The generation of radio-frequency modulation in the polarisation or intensity of light transmitted through a precessing ensemble of optically pumped atomic spins is a phenomenon exploited in optical magnetometry1,2. The measured spin precession results from Zeeman splitting of the atomic ground state in the presence of a non-zero magnetic field. For alkali metal vapours, including commonly used isotopes such as \(^{133}\)Cs, \(^{85}\)Rb and \(^{87}\)Rb, Zeeman splitting is approximately linear in typical geophysical fields, and the precession frequency is related proportionally to the measured field by the gyromagnetic ratio \(\gamma \). Optical detection of the spin precession allows closure of a feedback loop, in which this oscillating signal is applied to the atomic vapour via modulation of the local magnetic field3, the rate of optical pumping4, or the polarisation of pump light5. Under the condition that the modulation phase matches that required for coherent feedback, the system undergoes a driven resonant response, strongly amplifying signals at the precession frequency. Such a system can be considered an alkali spin maser6.

Precessing geophysical magnetometers benefit from the atomic transduction of measured field to frequency, a physical property which can be determined precisely. Limiting noise sources on the precessing signal, such as photon shot noise, are white, meaning that the variance on this frequency (and hence magnetic field) measurement scales inversely with the cube of measurement time7 (for derivation see8, equations 1-17). Coupled with the high signal-to-noise measurement of optical rotation in the presence of a polarised optically pumped atomic sample, highly precise magnetometry may be achieved in geophysical magnetic fields9, with applications such as magneto-encephalography10 and GPS-denied navigation11. Furthermore, the direct mapping of precession frequency to magnetic field allows rapid changes in field to be resolved with high bandwidth, at rates even exceeding the precession frequency with use of signal phase estimation12. For alkali metals in geophysical magnetic fields, the magnetic precession (Larmor) frequency ranges between 70 kHz and 450 kHz. This frequency range is suitable for digitisation and real-time processing, which we exploit in this work.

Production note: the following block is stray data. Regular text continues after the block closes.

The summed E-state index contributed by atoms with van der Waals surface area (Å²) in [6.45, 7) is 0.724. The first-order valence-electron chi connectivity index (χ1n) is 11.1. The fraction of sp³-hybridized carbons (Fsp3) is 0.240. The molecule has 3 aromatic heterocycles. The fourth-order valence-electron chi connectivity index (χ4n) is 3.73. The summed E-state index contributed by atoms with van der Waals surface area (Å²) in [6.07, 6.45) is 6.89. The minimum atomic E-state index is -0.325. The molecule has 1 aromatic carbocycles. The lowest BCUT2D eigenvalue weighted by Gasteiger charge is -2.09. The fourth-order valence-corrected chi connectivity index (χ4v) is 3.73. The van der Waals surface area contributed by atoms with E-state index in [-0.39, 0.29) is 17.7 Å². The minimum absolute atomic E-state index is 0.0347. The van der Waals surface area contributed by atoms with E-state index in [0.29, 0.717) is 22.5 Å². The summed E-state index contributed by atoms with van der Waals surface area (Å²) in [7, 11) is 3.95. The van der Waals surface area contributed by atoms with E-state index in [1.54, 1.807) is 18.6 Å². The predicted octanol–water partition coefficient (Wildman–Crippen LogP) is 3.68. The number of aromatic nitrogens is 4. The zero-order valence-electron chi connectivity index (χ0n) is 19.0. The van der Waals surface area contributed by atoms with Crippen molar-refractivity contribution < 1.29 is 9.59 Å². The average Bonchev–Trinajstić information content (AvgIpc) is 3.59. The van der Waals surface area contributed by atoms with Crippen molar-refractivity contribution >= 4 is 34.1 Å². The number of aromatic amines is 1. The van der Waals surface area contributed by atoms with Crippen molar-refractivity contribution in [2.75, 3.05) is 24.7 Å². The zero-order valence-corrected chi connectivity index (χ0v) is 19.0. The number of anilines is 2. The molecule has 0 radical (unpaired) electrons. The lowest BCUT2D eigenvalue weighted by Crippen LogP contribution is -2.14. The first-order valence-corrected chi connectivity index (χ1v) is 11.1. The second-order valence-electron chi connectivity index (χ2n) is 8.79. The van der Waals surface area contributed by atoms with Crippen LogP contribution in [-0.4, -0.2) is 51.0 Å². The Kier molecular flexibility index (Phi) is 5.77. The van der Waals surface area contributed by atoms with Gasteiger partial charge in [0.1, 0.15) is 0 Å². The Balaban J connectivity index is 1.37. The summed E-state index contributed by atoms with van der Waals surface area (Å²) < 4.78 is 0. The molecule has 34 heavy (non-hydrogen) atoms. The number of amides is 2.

Precise geophysical-field measurements are an exciting tool in several applications, especially if achieved using compact scalable hardware. Examples include detection of geomagnetic Alfvén resonances13, GPS-denied navigation11, and a host of terrestrial and space-based geomagnetic survey applications14,15,16.

Determination of magnetic field

Consider the signal output of a spin system precessing at a magnetic resonance frequency \(f_L = \gamma B_0\), where \(\gamma \) is the gyromagnetic ratio, for convenience rescaled to units of Hz/nT. The lowest variance on the measurement of this frequency, in the presence of white noise, is given by the Cramér-Rao lower bound (CRLB)7

$$\begin{aligned} \sigma ^2_{\text {CRLB}} = \frac{3\rho ^2}{\pi ^2 A^2 \tau ^3}, \end{aligned}$$

where \(\rho \) is the spectral noise density (units \(\hbox {V}\cdot \hbox {Hz}^{-1/2}\)) at the measurement frequency \(f_L\), A the signal amplitude (V) and \(\tau \) the measurement duration (s), which we assume to greatly exceed the data acquisition sample interval. The resolution of a single measurement of magnetic field is therefore given (in nT) by

$$\begin{aligned} \Delta B_{\text {min}} = \frac{\sqrt{3}\rho }{\gamma \pi A \tau ^{3/2}}. \end{aligned}$$

Consider the measurement of a slowly varying magnetic field \(B_0\), the magnitude of which we determine through N independent measurements of duration \(\tau \), giving a bandwidth of \((2\tau )^{-1}\). The resolution of each measurement is given by Eq. (2), and we can find that the bandwidth-adjusted noise floor, commonly referred to as the sensitivity of the magnetometer, is proportional to \(\tau ^{-1}\), and given by

$$\begin{aligned} \delta B_{\text {min}} = \frac{\sqrt{6}\rho }{\gamma \pi A \tau } \end{aligned}$$

in units \(\hbox {nT}\cdot \hbox {Hz}^{-1/2}\).

In the case of a freely precessing magnetometer, the atomic coherence time \(T_2\) limits the duration of each measurement to \(\tau \simeq 2T_2\), fixing the minimum noise floor to this physical property of the atomic system. By contrast, a continuously oscillating signal may be sampled at a rate chosen to optimally cover the desired signal bandwidth and hence achieve the highest possible sensitivity to the desired signal source.